About the same time I read the ad, my good friend Dan Ehlerding (an EB collector from way back) calls and wants to know if I saw the ad in GEM. 'You make the arrangements, I have the truck unloaded, and I'm on my way.' So with that, Dad and I made plans to visit our friend in Bangor, Michigan that next Thursday night. On that Thursday, Dan drove up from southern Ohio and picked me up in Detroit, and we headed for Lake Michigan. Did I mention that it started snowing about noon on Thursday? We picked Dad up near Kalamazoo and continued on with our trip (it's still snowing).
We finally made our destination about 5:30 p.m. After exchanging greetings and old iron stories our host pointed to the barn that held what we had come to see. We made it through knee high snow and when the door was dug out and opened, we stood there in awe. There was red iron everywhere!!
Our most gracious host, by the way, was John Lavora, who many midwestern iron folks know from several shows. As is the law in this hobby, financial concerns are left behind the barn doors, and that law will not be compromised here. (It's still snowing!) After a lot of handshaking and bartering, it was decided that it was time to get all these pieces of iron to their respective new homes. It got rather quiet as we all stared through the snow at the full size van (minus seats) that I had opted to bring, after leaving Dan's pickup in Detroit.
John laughed and Dad said, 'NO WAY'!'
Dan and I looked at each other, he being the first to speak, 'Company van?'
'Yes.' I started to smile.
In unison, 'NO PROBLEM!!!!'
You know, I finally learned what bump stops do. They act as insulators to keep the frame rails from squeaking against the axle housing! (Did I mention that it's still snowing?)
So with our heads held high and the nose of the van held even higher, we headed for Dad's. Our twenty minute ride turned into a two hour snow plowing marathon. There were tracks in the snow all right. We made 'em!
When we go to Dad's, we unloaded his engines, warmed up with coffee, grew hoarse with lots of restoration discussions, and about 11:00 p.m. decided to head back to Detroit. Dan came in from the van and said, 'The good news is it finally stopped snowing. The other news (engine people never have bad news, only other news) is that the bump stops are still firmly sandwiched between the frame and the axle.'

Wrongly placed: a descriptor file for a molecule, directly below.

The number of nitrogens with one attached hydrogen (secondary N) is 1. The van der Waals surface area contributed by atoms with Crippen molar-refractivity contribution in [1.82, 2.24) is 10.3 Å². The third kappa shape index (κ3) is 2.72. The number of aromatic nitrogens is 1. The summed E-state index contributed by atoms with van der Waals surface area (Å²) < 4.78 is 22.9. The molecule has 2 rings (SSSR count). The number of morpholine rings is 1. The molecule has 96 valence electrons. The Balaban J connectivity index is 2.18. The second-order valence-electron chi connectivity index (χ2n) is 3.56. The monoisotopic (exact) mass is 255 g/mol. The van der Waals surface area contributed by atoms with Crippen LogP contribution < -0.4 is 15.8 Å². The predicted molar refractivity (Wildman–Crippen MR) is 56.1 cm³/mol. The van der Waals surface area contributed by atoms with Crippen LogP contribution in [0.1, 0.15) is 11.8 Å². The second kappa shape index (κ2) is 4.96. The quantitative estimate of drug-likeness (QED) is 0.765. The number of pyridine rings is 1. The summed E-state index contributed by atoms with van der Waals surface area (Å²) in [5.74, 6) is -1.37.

'NO PROBLEM!!!' (For the same reasons given previously.)
We left with Dad standing in the driveway, hands on hips, and shaking his head. I know that look; it's the same one I saw way back when, the night I tried to tow my buddy's dad's Peterbilt with my '67 Cougar. (I hope tonight's ending is significantly different from that night). Our normal two hour trip turned into many more and we made it just in time for Phyllis to ask what we wanted for breakfast.
After enough sleep to get the red out of the eyes, we unloaded my engines, moved Dan's to his pickup, and sent him on his way back to Ohio.
That was several years ago, and one by one our old rusty iron (the 4 HP N, the 1? HP S, the 2 HP U, etc.) are showing bright red enamel once again. Last night, Phyllis walked out in the garage again and had that look again!
'Forget it dear! Unless someone gives us a Kenworth, a low boy and a new pole barn, there's no more room.' She stood there with a blank stare on her face. By then I was wiping down flywheels, when she turned around and headed back inside muttering something about a used Kenworth that she knew of. Stay tuned!